Historic Maldon: Not one, but two workhouses – the local buildings that hark back to a darker past
By Ben Shahrabi
14th Jun 2022 | Local News
There may be more to one unassuming row of terraced houses and a local hospital than you think, once you learn they were used to house the poorest, in exhausting and often cruel conditions.
Dr Thomas Plume, the Vicar of Greenwich and Archdeacon of Rochester, born in Maldon in 1630, famously bequeathed his collection of 8,000 books and pamphlets to the town following his death in 1704. To this day, they are kept in Thomas Plume's Library at the top of Market Hill.
However, you may not know he also funded Maldon's Workhouse, which later became the Union Workhouse in 1834. Colloquially, it was known as 'The Spike'.
Between 1719 and 1873, those who couldn't afford to support themselves would enter the workhouse, where they were sheltered and fed in return for tedious and gruelling work.
In 1874, the building was sold and converted into a row of houses, when the new Maldon Workhouse was opened on Spital Road.
However, a single blue plaque on the wall outside serves as a reminder of the building's somewhat sinister past.
St Peter's Hospital
If you live in Maldon, there is a good chance you have had an appointment at St Peter's Hospital. It is the town's only hospital and houses a variety of departments, from maternity to vascular surgery.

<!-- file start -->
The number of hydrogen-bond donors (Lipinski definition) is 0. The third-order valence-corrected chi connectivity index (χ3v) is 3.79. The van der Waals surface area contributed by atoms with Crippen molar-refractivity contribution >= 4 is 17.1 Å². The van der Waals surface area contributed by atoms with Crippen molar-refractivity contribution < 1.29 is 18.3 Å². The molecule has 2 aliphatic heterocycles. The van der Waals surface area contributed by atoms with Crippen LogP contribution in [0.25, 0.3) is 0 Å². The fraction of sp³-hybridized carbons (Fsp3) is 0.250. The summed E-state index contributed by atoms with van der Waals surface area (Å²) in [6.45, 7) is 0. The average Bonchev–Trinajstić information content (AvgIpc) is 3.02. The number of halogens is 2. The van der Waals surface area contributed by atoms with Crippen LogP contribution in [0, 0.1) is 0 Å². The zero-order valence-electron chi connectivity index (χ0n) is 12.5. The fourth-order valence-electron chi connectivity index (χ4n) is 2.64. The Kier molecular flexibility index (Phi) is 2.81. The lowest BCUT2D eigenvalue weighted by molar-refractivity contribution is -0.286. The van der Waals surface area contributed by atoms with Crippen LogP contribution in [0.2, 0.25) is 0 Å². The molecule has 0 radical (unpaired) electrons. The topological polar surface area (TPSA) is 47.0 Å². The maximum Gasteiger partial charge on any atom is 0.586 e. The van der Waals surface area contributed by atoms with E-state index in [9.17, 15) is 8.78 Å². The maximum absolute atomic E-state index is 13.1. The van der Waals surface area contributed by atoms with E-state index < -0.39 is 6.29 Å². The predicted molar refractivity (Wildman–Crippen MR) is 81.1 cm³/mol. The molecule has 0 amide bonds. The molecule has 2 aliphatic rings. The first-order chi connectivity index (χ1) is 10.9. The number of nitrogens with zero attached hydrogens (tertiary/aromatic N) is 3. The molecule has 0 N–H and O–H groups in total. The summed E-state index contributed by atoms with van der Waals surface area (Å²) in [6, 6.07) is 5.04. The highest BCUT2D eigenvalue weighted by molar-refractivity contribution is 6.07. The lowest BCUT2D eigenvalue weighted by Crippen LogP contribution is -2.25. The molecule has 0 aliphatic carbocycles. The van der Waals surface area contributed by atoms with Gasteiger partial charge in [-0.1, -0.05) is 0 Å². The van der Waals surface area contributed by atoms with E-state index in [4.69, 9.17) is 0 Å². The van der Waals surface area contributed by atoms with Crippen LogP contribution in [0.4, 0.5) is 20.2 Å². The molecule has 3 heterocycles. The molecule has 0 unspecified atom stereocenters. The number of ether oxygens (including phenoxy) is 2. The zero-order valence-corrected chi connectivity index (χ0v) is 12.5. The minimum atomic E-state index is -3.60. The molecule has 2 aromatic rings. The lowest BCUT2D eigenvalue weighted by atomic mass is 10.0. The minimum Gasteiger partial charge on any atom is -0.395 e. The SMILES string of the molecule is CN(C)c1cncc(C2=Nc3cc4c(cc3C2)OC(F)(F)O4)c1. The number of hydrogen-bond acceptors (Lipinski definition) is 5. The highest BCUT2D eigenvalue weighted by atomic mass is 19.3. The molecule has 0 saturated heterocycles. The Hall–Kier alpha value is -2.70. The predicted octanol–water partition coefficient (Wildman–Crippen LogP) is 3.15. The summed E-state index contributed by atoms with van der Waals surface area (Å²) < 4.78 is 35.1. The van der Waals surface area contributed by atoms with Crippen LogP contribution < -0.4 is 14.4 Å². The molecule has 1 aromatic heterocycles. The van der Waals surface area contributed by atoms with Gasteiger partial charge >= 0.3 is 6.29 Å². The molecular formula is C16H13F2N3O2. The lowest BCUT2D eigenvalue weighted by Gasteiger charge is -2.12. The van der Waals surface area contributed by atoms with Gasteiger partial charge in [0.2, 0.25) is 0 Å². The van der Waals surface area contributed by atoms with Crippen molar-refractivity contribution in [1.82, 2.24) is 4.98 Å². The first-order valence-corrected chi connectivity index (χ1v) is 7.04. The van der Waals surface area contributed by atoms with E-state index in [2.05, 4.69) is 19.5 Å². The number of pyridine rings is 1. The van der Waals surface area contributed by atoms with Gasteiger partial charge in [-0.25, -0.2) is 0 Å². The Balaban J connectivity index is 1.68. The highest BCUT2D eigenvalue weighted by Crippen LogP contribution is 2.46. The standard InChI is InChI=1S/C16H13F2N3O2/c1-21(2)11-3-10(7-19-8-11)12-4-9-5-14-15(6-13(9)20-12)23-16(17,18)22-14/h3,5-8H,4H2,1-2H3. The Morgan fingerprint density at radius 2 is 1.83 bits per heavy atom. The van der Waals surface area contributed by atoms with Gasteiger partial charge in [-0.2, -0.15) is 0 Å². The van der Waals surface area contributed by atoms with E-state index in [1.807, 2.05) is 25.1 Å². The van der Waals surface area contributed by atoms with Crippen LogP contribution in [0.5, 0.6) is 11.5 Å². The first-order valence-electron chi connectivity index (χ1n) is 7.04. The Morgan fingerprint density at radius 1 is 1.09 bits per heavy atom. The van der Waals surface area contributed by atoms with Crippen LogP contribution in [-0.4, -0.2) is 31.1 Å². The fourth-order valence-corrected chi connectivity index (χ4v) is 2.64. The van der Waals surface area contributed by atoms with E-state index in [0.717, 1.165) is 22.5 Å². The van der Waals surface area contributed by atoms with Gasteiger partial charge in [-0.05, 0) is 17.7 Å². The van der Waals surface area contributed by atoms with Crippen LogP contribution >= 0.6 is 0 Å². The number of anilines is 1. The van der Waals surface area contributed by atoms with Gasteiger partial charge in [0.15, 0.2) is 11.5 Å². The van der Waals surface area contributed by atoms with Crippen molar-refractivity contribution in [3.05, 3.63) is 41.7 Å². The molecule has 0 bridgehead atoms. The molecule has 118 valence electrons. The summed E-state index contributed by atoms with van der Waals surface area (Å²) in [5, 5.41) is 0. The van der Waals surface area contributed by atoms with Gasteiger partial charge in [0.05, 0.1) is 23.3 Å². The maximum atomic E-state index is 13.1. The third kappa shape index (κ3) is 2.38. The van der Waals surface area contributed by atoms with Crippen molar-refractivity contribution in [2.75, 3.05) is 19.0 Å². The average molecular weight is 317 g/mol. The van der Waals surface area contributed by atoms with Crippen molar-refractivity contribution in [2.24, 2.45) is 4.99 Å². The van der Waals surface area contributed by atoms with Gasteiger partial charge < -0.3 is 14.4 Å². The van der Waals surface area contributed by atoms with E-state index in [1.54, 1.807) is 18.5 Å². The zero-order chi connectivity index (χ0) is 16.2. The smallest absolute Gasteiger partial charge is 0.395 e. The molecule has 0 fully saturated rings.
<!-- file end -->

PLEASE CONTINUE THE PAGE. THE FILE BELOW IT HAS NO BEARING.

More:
However, just over 90 years ago, this building was still a functioning workhouse.
The Maldon Union Workhouse, as it was known, opened in 1873, replacing the old Market Hill workhouse. It could house up to 450 'inmates' at a time.
Men and women were not allowed to mix, even if they were married, so families were split up as soon as they entered the workhouse.
Women were mostly given domestic duties such as laundry and cooking, while the men were often set to work on jobs including stone breaking and teasing out fibres from ropes so that they could be reused again.
In 1930, the building was renamed as a 'public assistance institution' and transferred to local authority control.
However, it wasn't until 1948 that St Peter's joined the NHS, and became the local hospital we all benefit from in our community.
It just goes to show that an innocent row of houses, or your friendly local hospital, can tell a much more ominous story than previously thought.